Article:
Sabre acquires Trust International for $154 million

Sabre is to buy the Trust Group for $154 million, a deal that will include mothership Trust International, InnLink and Nexus.

Trust International is the well-known reservation system provider for hotel chains, with InnLink running similar services for independent hotels, and RFP and sales technology coming via Nexus.

The deal ends two and a half years for the Trust Group under the ownership of venture capital giant Battery Ventures, which took over running of the company in June 2013 from Kings Park Capital.

Sabre says the deal, which is expected to close in the first quarter of 2016, will allow it to “provide a comprehensive SaaS platform” to hoteliers, whilst extending its existing position as a central reservation system provider.

As a combined entity, Sabre claims the pair will serve “serve significantly more hotels than any other central reservations technology provider”.

Sabre president and CEO Tom Klein previously talked in June this year about further software company acquisitions, with any such deals expected to come in at the $10 million to $130 million range.

On the Trust deal, he says:

“Acquiring the Trust Group is consistent with our stated goal of building on Sabre Hospitality Solutions’ global leadership position, and this combination will enable us to grow faster.

“The Trust Group is one of the industry’s most respected brands, and our customers will benefit from our combined expertise and focus on innovation.”

The acquisition is likely to add some $40 million a year in incremental revenue to Sabre during 2016.

Trust CEO Richard Wiegmann adds:

“This combination will help accelerate our customers’ growth through a broader set of hospitality solutions and services that will better serve the evolving needs of hotels and their guests.”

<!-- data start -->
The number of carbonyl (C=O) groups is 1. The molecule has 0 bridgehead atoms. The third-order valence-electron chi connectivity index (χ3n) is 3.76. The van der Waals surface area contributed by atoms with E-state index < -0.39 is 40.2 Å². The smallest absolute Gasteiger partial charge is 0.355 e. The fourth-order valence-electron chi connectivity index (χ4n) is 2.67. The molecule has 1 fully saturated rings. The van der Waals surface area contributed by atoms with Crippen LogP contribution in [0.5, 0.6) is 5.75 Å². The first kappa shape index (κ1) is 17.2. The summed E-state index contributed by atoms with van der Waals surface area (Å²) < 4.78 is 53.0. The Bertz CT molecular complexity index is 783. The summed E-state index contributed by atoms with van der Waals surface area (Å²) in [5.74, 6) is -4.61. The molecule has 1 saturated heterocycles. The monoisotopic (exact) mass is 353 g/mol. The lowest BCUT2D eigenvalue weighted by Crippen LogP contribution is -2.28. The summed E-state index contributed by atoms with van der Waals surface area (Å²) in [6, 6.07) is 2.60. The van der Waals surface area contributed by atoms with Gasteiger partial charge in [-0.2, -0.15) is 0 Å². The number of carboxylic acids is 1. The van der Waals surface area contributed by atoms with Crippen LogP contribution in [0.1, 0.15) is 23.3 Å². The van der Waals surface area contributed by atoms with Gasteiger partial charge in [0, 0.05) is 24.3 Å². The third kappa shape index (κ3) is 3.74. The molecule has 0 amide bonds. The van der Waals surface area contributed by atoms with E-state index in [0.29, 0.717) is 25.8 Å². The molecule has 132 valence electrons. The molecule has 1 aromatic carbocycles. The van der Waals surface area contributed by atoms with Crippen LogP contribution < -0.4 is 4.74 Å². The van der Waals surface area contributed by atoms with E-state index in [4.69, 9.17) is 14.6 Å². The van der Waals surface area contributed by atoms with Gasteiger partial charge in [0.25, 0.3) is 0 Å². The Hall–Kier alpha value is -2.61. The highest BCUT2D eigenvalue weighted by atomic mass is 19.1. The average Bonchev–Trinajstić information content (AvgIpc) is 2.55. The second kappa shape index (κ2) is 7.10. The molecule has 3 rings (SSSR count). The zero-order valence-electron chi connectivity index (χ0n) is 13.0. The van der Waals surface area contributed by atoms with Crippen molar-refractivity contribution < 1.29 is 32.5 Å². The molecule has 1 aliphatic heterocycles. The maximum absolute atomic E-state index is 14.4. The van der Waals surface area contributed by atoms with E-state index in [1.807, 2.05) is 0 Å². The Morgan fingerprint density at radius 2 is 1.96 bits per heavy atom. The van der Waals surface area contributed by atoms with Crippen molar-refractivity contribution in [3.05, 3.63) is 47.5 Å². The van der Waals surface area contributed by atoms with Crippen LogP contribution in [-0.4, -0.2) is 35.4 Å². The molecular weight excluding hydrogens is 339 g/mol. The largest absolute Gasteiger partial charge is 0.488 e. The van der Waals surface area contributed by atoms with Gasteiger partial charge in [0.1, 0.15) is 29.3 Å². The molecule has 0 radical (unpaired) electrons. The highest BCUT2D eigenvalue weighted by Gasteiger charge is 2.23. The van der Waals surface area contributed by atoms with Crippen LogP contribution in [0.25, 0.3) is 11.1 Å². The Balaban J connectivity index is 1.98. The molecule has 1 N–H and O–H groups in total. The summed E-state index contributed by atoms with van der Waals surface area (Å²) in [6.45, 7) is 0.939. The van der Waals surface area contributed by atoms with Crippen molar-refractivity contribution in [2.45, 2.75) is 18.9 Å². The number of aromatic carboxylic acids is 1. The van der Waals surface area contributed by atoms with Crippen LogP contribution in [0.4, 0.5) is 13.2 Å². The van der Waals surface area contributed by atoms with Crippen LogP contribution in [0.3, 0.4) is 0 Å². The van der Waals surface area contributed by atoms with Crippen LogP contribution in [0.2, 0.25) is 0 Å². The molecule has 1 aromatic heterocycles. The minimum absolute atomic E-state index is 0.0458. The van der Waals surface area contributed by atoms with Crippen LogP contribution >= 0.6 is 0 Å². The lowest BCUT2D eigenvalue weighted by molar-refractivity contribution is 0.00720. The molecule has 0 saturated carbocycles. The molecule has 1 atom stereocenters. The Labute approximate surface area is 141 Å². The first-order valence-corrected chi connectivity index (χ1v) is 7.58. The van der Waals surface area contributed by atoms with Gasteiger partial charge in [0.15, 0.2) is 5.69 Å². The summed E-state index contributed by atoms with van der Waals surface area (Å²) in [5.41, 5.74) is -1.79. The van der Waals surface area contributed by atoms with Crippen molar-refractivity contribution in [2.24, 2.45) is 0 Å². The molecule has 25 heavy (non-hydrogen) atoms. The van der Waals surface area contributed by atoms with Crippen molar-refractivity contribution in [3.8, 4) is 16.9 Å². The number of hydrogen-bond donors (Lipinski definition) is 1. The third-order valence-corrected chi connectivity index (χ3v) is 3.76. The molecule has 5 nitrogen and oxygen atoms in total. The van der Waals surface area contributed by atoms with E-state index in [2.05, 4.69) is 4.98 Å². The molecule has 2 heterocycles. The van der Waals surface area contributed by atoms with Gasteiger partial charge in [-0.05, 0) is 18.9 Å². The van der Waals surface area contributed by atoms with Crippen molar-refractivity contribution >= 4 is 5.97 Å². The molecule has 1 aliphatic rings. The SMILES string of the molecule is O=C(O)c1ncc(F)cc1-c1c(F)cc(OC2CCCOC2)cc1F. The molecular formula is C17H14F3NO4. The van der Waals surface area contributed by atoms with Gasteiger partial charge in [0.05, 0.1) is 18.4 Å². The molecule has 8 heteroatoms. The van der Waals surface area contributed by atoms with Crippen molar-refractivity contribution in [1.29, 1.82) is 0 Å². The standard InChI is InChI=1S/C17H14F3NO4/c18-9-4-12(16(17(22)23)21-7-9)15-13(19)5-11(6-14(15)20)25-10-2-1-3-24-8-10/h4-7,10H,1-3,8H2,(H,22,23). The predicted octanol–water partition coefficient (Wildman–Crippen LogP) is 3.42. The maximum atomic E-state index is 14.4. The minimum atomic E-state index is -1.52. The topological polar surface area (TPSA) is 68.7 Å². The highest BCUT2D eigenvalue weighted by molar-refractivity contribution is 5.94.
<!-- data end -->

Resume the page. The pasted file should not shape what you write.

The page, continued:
InnLink and its sister tech provider TravelLynx are only a relatively new parts of the Trust portfolio, having being bought for an undisclosed fee in April 2014.

The deal brings Sabre’s acquisition spree so far in 2015 to around $565 million, having bought out the remaining shares in Asia-Pacific distribution service Abacus for $411 million in May.

Hospitality tech and distribution are clearly seen as a significant playgrounds to dabble for the traditional global distribution systems, with Sabre buying reservation platform and revenue management tech provider Genares in September 2014.

Travelport purchased hospitality distribution provider Hotelzon for $10 million in June 2014.

Both Sabre and Travelport’s investments in other companies are still dwarfed by the $500 million paid by Amadeus to acquire Newmarket International, the hospitality IT company, in December 2013.

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Kevin May

About the Writer :: Kevin May

Kevin May was a co-founder and member of the editorial team from September 2009 to June 2017.

 

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  1. jason